In the books that followed, both fiction and nonfiction, Kincaid addressed the themes of colonial domination and the oppression of women. A Small Place, published in book form in 1988, described the way colonialism continued to devastate Antigua and the Caribbean. Both A Small Place and Kincaid's 1991 novel Lucy startled readers with their direct and aggressive tones. Kincaid responded to criticisms of anger in her work by saying, "I don't feel I'm angry. I feel I'm describing something true."

After 20 years at The New Yorker Kincaid left the magazine in 1996 due to disagreements with the editorial choices of the new editor, Tina Brown.

Writing about Family and Nature

Many of Kincaid's works of fiction address themes in her life: immigrants with complex relationships to their native lands, mother–daughter relationships, and the impact of colonial conquest. Annie John (1985) and Lucy are coming-of-age tales about Caribbean girls. The Autobiography of My Mother (1996) shows a young Caribbean woman's imagining of her mother's life. Mr. Potter (2002) describes an Antiguan man who, like Kincaid's father, abandoned his family. A later novel, See Now Then (2013), draws inspiration from Kincaid's marriage to—and divorce from—William Shawn's son Allen. In her 1997 memoir My Brother, Kincaid writes directly about her youngest brother Devon Drew, who died from AIDS the year before the book's publication.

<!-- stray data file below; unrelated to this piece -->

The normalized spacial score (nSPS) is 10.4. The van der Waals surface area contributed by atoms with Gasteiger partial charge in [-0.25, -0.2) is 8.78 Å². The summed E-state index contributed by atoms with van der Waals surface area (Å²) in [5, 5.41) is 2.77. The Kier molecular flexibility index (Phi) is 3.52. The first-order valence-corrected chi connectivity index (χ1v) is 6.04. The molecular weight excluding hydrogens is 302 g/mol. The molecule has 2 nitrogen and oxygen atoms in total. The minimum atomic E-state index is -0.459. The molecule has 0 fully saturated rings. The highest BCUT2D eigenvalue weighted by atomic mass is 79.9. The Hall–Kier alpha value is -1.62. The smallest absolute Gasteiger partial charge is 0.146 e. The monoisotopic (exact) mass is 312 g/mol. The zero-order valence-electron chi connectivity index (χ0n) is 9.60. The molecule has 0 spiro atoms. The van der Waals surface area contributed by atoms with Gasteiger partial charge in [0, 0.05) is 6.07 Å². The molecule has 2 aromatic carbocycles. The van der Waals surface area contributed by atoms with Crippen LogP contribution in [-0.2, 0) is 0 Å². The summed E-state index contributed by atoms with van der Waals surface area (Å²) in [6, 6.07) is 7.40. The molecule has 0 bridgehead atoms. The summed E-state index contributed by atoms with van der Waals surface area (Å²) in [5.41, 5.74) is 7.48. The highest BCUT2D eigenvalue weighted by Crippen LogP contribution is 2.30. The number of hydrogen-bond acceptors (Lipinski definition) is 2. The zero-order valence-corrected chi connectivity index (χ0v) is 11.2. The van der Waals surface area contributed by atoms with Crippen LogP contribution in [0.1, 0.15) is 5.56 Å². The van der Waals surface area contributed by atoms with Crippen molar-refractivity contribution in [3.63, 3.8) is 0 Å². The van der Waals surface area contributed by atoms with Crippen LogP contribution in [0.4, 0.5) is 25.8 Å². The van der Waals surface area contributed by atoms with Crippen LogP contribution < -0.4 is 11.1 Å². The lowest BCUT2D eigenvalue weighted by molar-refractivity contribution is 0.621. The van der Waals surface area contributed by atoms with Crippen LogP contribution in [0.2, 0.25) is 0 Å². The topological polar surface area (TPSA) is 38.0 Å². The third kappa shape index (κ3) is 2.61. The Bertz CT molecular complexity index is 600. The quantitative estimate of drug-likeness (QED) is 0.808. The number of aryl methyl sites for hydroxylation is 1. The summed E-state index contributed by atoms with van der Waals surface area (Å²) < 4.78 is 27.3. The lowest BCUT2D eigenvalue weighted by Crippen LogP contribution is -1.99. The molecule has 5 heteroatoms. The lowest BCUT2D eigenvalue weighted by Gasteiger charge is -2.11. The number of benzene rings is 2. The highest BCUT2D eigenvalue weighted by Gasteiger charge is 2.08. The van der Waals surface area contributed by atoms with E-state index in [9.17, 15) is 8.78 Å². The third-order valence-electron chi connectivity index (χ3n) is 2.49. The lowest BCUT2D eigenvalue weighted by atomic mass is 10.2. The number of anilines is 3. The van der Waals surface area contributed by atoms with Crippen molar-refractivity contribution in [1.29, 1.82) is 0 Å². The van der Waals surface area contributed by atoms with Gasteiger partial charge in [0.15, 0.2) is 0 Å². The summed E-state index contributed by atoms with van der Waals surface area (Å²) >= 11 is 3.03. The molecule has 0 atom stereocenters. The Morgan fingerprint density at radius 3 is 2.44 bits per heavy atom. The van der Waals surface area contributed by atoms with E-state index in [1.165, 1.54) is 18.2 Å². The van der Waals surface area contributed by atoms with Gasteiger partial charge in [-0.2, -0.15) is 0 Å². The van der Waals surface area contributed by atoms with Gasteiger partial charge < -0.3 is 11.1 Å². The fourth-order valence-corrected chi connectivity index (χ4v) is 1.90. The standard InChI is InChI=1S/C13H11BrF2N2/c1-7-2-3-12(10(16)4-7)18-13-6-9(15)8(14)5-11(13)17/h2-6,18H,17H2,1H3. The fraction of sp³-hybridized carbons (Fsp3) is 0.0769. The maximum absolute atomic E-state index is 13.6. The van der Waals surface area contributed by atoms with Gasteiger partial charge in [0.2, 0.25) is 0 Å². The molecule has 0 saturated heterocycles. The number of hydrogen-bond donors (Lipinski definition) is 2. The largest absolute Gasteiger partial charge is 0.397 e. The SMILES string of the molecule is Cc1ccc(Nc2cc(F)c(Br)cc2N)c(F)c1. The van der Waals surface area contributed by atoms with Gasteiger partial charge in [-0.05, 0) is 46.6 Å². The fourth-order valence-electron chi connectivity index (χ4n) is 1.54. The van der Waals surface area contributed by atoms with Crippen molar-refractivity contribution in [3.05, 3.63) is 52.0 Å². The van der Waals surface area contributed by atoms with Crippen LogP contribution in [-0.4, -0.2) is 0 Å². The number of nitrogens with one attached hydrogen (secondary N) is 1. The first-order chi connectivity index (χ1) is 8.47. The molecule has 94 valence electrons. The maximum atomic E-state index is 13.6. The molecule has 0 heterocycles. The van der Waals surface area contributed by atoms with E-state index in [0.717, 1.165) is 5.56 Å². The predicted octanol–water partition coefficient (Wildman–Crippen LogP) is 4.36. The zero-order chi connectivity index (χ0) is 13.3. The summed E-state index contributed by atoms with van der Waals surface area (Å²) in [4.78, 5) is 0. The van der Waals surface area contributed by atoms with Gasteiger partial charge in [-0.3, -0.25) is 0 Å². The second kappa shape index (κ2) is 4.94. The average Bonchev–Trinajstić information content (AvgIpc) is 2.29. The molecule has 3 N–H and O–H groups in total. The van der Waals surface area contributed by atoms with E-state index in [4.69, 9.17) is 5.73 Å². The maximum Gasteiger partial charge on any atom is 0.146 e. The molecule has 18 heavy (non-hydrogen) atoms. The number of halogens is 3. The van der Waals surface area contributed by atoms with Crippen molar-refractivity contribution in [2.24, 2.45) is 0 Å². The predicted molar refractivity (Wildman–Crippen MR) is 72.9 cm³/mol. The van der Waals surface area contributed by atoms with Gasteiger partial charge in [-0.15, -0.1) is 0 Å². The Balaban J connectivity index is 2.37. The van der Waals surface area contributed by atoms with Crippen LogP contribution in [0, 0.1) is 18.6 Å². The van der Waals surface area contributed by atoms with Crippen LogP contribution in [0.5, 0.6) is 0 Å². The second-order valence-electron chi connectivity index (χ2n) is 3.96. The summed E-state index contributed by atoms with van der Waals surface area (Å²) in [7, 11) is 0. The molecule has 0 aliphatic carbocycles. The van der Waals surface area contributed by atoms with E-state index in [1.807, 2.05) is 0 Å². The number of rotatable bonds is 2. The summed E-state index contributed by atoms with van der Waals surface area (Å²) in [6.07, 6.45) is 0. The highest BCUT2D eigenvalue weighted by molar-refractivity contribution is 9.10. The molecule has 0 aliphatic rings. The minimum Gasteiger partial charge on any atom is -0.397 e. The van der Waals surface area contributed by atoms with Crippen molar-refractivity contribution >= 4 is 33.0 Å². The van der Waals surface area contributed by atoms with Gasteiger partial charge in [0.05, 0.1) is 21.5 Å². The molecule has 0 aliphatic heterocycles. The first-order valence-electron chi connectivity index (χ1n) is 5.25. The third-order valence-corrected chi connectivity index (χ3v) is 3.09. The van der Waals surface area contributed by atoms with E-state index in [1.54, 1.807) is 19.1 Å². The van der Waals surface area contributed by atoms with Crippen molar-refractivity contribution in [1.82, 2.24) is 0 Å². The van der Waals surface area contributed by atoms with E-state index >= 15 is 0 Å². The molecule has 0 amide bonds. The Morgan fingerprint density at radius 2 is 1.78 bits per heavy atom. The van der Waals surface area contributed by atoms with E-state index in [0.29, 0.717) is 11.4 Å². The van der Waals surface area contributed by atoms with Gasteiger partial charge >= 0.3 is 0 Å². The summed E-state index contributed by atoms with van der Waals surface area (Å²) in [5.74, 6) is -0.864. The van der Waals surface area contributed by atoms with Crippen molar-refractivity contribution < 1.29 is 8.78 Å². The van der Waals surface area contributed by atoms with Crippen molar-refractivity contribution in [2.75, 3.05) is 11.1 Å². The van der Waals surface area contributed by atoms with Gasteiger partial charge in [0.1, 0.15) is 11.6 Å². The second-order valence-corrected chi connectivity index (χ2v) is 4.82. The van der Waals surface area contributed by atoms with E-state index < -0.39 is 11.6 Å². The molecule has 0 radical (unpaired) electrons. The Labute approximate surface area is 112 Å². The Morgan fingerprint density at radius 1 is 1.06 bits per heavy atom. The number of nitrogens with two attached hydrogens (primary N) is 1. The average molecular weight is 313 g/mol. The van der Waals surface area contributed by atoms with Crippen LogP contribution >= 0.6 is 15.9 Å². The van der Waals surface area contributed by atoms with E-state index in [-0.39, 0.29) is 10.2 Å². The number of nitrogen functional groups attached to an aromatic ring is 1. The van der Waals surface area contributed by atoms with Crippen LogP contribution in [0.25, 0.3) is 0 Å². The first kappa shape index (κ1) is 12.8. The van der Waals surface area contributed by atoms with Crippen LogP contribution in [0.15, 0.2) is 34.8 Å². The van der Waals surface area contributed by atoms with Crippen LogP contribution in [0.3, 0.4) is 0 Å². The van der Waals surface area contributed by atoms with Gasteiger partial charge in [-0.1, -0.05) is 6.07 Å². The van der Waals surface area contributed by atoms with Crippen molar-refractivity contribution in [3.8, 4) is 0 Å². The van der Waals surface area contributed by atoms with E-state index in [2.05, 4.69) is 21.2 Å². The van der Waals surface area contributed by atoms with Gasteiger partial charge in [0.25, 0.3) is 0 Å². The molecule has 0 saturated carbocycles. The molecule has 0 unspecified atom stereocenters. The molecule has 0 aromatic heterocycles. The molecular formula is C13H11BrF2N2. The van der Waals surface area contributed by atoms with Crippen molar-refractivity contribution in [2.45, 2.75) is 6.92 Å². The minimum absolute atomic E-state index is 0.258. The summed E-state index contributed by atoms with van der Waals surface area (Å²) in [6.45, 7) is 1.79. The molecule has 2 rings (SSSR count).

See Now Then and A Small Place both use a nonlinear treatment of time, where past, present, and future events collapse into one another. In A Small Place Kincaid explains how this vision of time, where "the division of Time into the Past, the Present, and the Future does not exist," pervades small nations like Antigua. The narrative techniques of Kincaid's novels are designed to make the reader feel the immediacy of time and history the way Antiguans do. For instance, A Small Place uses the second-person point of view to implicate the reader as a tourist arriving in Antigua and to imply the impact of tourists is perpetual and never ending.

An avid gardener, Kincaid writes about plants and nature as a way to understand colonial domination: "Most of the nations that have serious gardening cultures also have, or have had, empires," she told a reporter, noting, "You can't have this luxury of pleasure without somebody paying for it." Kincaid has written a gardening column for The New Yorker. After her 1985 move to Bennington, Vermont, Kincaid had more space to garden. She wrote the nonfiction book My Garden (Book) in 2001, followed by Among Flowers: A Walk in the Himalayas in 2005.

Awards, Recognition, and Teaching

Kincaid's novel The Autobiography of My Mother was a 1997 finalist for the National Book Critics Circle Award and the PEN/Faulkner Award. She's been awarded honorary degrees from Williams, Amherst, Long Island, Middlebury, and Bard colleges, and she has taught at Bennington College and Harvard University.